Let's look at Trump's steeple. While we do steeple without consciously thinking about it–when we feel confident–we can also steeple voluntarily to give the impression of confidence. Many people are aware of the steeple and the meaning behind it and it's often used deliberately, even if there isn't real confidence behind it. 

That's not to say Trump isn't confident–it could be a genuine gesture. What's more, the environment he's in (the media and the world watching) isn't unusual for him. And with familiarity, comes confidence.


President Trump, Kim Jong Un Meet in Singapore


Trump does come across as confident in most circumstances we see him in. However, I suspect, his behaviours overall–his bullish, narcissistic tendencies–come from a place of deep-rooted insecurity. 

We know that Kim–the regime–also has these tendencies. Again, I suspect, coming from a place of deep-rooted insecurity. But in the video footage captured at this meeting, we see real human emotions coming from Kim. Emotions that we all display when we're feeling vulnerable. Somehow, this human element feels at odds with the inhumane dictatorship we know of North Korea. 

What other real emotions can we see? One of my favourites...


Eyelid Flutter

In the same video footage above, at 4:31 we see a very slight, quick, eyelid flutter. This is at the point where Kim looks the most stressed. We see an eyelid flutter in people when they are dealing with intense emotions, for example, during grief, recalling an emotional event, or struggling with inner turmoil-an internal 'oh my gosh!' moment. In context, this fits. Is the stress of the moment getting too much for Kim?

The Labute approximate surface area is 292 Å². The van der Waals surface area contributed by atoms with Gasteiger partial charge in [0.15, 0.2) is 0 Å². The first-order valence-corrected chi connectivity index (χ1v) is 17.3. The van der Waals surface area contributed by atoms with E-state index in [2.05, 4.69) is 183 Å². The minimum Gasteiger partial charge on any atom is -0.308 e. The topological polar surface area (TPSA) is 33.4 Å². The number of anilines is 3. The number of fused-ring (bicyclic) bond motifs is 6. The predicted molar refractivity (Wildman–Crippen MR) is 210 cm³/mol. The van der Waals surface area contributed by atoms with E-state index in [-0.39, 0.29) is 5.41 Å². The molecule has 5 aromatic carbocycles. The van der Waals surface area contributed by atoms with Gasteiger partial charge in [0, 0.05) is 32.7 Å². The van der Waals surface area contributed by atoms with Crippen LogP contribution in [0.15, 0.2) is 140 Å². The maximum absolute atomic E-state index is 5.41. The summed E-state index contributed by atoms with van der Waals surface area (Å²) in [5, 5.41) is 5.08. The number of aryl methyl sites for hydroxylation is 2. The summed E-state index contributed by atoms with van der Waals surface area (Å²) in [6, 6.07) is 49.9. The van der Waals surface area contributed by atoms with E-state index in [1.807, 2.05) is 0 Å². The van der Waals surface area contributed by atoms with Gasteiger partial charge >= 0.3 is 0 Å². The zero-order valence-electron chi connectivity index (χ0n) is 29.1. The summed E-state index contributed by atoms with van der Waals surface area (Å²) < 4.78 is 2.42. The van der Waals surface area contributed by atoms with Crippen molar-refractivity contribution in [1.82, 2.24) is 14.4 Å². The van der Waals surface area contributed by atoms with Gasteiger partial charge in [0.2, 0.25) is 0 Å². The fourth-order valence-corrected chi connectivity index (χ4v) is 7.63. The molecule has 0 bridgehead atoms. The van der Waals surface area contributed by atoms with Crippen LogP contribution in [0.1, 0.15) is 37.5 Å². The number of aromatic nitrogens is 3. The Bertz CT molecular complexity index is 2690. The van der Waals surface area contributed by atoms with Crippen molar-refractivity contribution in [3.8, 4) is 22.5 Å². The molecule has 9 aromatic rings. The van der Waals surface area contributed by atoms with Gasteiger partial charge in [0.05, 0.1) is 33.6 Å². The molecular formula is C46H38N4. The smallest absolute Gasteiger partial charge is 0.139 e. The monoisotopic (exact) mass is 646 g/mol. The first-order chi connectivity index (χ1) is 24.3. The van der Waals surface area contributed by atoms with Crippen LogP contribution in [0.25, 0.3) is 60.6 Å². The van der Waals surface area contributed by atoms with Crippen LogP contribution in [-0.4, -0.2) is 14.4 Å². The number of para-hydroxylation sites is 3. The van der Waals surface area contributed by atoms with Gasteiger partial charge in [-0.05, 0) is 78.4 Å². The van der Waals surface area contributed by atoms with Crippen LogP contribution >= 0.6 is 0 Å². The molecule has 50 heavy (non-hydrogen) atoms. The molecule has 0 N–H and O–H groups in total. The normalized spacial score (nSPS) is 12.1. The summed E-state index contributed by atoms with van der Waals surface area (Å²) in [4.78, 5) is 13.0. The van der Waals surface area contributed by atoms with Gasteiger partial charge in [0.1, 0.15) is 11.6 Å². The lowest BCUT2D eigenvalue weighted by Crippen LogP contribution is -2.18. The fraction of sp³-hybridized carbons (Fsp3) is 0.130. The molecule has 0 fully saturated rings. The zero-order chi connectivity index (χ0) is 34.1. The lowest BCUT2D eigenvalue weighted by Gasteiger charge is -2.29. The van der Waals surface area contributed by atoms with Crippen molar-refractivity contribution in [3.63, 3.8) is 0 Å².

Disgust and Contempt Microexpressions

I can't ignore this, perhaps one of the most significant moments. Unfortunately, the video footage seems to be a little pixelated at this point each time I watch, but what I think I'm seeing is a microexpression of disgust, immediately followed by contempt. This occurs at 3:20 in the video below, just as Kim signs. If I'm correct–this is interesting and very telling. 


Trump, Kim Jong Un Sign ‘Historic Document’


I have wondered whether Kim has a cold, he seems to have laboured breathing. It could be stress, a cold or both. The reason I bring this up is that there's a point earlier in this video footage (1:10), where Kim clearly shows the action units (muscles group working together to create an expression) of disgust.

There is no doubt that the disgust action units are activated, but I'm in two minds as to whether this is just the way Kim sniffs. Is my brain filling in with details, or can I really hear a sniff at this point? Do you hear it?

When most people sniff, they don't activate the disgust action units–unless they are smelling something disgusting. However, if they have a blocked nose, it's possible. So here lies a potential red flag. Is it simply a sniff or is it a microexpression of disgust? What is the translator saying at this exact point? 


Become Aware of Body Language and Nonverbal Communication

While spoken words are deliberately constructed, many nonverbal cues are reactive innate responses, including some mentioned here–blocking and stress behaviours and the eyelid flutter. Since these cues are reactive and delivered within the moment, they are more honest than words as indicators of truth. If we only pay attention, we can gain a significant level of insight into the thoughts and emotions of others.


 Learn • Develop • Improve


Want to read more on Trump?

Read this article: Trump’s One-Sided Apology